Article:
Federal transit officials said Thursday they have approved a plan by Metro to correct numerous safety-management problems in its subway and bus operations, including poor training of employees, outdated information technology and inadequate staffing and procedures at the rail system’s central control facility.
Metro “must demonstrate a renewed commitment to set a higher standard of safety for its riders and employees,” Transportation Secretary Anthony Foxx said in a statement, adding, “This plan is an opportunity for [Metro] to make lasting changes and restore public confidence in the system.”
Metro’s 643-page “corrective action plan,” submitted to the Federal Transit Administration this month, was in response to a highly critical FTA report issued in June. The report painted a troubling picture of Metro, saying the agency had failed to follow through on many promised safety improvements after nine people were killed in a 2009 crash involving two Red Line trains near the Fort Totten station.
Of the 54 safety-management problems listed in the FTA report, all but 10 were related to subway operations, particularly problems in the Rail Operations Control Center, or ROCC, the Landover, Md., facility where controllers monitor the system in real time.
Although Metro’s comprehensive plan to fix the problems — 91 “corrective actions” — has passed muster with the FTA, it remains to be determined how long it will take to carry out the plan and what the final cost will be.
“With today’s approval, we will discuss the plan and our next steps to implement the actions with our board of directors at a meeting of the safety committee” Friday, Metro spokesman Dan Stessel said in a statement.
The plan “specifically addresses each of the required actions identified in FTA’s Safety Management Inspection,” Stessel said. However, Metro still must “identify the total funding and staffing requirements” and develop work timetables.
The FTA began the system-wide review after a fatal incident Jan. 12 on tracks near the L’Enfant Plaza Metro station. An electrical malfunction filled a tunnel with smoke, which enveloped a stalled train loaded with passengers. Scores of riders were sickened by the noxious fumes and one died of respiratory failure.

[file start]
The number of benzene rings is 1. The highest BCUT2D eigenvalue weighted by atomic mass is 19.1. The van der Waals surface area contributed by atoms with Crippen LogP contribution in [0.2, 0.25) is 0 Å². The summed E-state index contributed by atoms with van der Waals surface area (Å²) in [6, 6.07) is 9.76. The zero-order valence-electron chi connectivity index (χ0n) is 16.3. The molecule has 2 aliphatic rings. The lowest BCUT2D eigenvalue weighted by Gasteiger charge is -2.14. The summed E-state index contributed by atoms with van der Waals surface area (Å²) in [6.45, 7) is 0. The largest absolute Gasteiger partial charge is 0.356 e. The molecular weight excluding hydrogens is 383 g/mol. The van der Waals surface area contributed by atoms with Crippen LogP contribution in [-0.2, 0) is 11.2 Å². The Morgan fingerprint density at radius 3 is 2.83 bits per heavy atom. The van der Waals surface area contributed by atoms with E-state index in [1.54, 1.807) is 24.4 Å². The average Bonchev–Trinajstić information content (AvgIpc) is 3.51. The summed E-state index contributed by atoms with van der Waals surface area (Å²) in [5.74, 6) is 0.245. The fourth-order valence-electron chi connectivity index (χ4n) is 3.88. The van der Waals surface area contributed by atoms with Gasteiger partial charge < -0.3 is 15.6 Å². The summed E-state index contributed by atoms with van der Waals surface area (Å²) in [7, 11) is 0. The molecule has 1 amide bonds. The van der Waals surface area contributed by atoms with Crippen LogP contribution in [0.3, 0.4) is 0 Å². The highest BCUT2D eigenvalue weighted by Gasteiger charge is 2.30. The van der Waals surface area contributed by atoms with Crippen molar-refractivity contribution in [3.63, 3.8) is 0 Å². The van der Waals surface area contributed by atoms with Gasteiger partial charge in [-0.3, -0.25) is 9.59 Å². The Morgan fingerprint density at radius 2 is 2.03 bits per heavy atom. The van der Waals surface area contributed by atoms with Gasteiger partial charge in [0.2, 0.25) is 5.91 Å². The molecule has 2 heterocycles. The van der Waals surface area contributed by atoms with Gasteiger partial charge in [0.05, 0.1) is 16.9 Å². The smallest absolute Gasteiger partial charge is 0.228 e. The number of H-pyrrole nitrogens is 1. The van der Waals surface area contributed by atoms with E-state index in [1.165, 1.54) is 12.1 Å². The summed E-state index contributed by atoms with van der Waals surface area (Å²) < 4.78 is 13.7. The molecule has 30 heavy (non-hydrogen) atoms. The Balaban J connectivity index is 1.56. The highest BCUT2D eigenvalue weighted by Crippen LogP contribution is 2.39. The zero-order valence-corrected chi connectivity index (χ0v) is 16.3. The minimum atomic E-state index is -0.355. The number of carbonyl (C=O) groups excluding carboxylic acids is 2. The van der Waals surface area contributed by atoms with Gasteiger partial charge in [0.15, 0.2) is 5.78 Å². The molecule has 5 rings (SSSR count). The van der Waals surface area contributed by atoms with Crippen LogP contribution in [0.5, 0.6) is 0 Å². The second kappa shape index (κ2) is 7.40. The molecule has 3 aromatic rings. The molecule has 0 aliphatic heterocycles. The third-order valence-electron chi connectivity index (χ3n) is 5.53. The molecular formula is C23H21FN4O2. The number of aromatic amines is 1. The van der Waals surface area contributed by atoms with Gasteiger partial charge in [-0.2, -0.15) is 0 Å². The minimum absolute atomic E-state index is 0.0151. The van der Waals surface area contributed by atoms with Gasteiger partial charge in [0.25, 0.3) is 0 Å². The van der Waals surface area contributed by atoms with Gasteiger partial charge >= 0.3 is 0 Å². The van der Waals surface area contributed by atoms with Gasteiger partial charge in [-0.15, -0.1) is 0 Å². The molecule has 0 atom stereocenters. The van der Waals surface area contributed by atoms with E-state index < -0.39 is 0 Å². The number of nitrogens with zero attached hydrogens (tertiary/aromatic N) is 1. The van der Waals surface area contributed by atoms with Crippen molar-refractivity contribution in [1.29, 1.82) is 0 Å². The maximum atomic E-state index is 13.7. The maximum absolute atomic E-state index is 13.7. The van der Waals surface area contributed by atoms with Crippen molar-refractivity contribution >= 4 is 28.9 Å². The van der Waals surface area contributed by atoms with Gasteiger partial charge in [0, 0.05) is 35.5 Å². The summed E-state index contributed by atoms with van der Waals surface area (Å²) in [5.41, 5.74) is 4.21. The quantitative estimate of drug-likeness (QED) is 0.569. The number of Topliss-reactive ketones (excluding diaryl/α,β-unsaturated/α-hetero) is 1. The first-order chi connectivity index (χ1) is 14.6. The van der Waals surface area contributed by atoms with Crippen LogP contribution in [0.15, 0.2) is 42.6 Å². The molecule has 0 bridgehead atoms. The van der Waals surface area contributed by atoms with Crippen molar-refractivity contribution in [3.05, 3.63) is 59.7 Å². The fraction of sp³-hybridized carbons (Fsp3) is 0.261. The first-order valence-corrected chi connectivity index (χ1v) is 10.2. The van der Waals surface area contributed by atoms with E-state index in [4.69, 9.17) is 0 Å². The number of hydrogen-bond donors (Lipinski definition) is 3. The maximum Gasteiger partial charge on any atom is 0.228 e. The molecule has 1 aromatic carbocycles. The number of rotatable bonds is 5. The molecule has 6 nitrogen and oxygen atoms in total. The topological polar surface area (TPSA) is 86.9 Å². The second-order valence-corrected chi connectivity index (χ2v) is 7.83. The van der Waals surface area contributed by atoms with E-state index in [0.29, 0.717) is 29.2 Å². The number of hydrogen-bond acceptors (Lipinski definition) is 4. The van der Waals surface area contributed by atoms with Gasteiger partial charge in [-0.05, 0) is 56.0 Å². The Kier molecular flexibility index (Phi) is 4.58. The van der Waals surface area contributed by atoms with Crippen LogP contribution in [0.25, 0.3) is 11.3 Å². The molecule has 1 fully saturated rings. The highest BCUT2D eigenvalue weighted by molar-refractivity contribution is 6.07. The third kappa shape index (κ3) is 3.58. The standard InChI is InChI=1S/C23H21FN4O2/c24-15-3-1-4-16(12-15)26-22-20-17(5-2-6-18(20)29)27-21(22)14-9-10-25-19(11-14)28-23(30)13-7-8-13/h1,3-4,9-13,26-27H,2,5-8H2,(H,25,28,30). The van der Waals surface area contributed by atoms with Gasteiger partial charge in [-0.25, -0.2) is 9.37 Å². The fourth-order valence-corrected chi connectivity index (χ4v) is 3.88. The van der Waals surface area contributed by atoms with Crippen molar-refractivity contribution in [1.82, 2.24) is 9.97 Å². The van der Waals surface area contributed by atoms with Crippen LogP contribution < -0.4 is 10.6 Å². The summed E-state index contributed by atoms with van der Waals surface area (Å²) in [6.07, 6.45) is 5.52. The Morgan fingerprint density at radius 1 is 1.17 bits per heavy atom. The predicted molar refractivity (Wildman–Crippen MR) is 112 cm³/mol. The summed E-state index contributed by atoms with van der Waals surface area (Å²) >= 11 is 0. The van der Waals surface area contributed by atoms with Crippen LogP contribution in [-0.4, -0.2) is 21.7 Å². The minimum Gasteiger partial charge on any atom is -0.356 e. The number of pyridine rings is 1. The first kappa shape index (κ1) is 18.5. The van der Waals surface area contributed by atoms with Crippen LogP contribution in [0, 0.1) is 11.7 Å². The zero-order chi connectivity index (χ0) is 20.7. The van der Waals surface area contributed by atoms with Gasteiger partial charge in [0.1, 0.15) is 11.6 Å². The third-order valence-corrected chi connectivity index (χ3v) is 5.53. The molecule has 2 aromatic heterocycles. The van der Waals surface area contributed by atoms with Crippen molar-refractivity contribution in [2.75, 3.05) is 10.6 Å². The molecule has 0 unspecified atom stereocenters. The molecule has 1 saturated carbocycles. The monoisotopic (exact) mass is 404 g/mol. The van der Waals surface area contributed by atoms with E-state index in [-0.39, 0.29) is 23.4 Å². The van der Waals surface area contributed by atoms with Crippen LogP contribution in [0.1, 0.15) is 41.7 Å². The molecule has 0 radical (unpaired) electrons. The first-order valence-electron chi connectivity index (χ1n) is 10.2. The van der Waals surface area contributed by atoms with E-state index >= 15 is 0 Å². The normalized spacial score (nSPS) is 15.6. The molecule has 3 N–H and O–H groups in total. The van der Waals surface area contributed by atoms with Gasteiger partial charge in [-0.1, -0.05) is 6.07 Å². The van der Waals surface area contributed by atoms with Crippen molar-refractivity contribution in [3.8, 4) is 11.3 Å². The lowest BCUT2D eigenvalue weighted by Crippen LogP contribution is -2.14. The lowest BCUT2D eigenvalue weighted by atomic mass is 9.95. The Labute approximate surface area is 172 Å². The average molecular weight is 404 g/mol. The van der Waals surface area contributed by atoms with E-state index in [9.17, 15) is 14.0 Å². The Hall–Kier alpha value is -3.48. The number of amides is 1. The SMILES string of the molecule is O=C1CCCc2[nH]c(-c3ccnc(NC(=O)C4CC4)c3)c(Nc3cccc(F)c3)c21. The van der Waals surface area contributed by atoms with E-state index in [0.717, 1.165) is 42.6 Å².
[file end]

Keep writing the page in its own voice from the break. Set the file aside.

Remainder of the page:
As for the ROCC, the review identified shortcomings in virtually all aspects of the center’s operations, including training, management and documentation.
For example, although ROCC employees have “arguably the most challenging job” in the transit agency, the FTA report said, 20 out of 54 authorized staff positions at the facility were vacant at the time of the review. Although supervisors struggle to fill all shifts, employees sometimes work six or seven 12-hour days in a week, according to the report.
Among an array of other safety-related problems — in the ROCC and elsewhere in the rail system — the FTA cited excessive noise and distractions in the control center, which contributes to dangerous mistakes by employees; an antiquated computer system that makes accurate record-keeping difficult; a pressing need for infrastructure maintenance; and upgrades in numerous parts of the subway.
The Jan. 12 smoke incident, and a spate of disruptive subway breakdowns in recent months, have left the Washington area’s congressional delegation angry and frustrated, as members try to prevent a cut in federal funding for the beleaguered transit agency.
Some delegation members used Thursday’s announcement by the FTA as an opportunity to renew their demands for Metro’s board of directors to hire a new general manager. The top job has been filled on an interim basis since January, while the board struggles to reach agreement on a replacement for retired chief executive Richard Sarles.
“Today’s news is a step in the right direction for improving Metro, and the next step is to make sure that each and every action item is implemented, maintained, and seen through to completion,” Virginia senators Timothy M. Kaine (D) and Mark R. Warner (D) said in a joint statement. They added, “Metro desperately needs strong new leadership to implement safety improvements, and we will continue to push for that process to conclude.”
D.C. Del. Eleanor Holmes Norton (D) agreed.
Referring to the Washington Metropolitan Area Transit Authority, Norton said: “Following FTA’s tough safety report, its approval of WMATA’s corrective action plan should begin a critical period to renew our transit system. But to really fix Metro, WMATA must get a new general manager quickly to get this job done.”
In approving the corrective action plan, the FTA said it will “closely track and monitor” Metro’s progress once work begins.
“It is critical that WMATA effectively implement its corrective action plan,” said acting FTA administrator Therese W. McMillan.
“And on a broader scale, to truly manage its safety risk on an ongoing basis,” McMillan said, “WMATA must demonstrate strong and consistent leadership, combined with a strong safety culture throughout its organization.”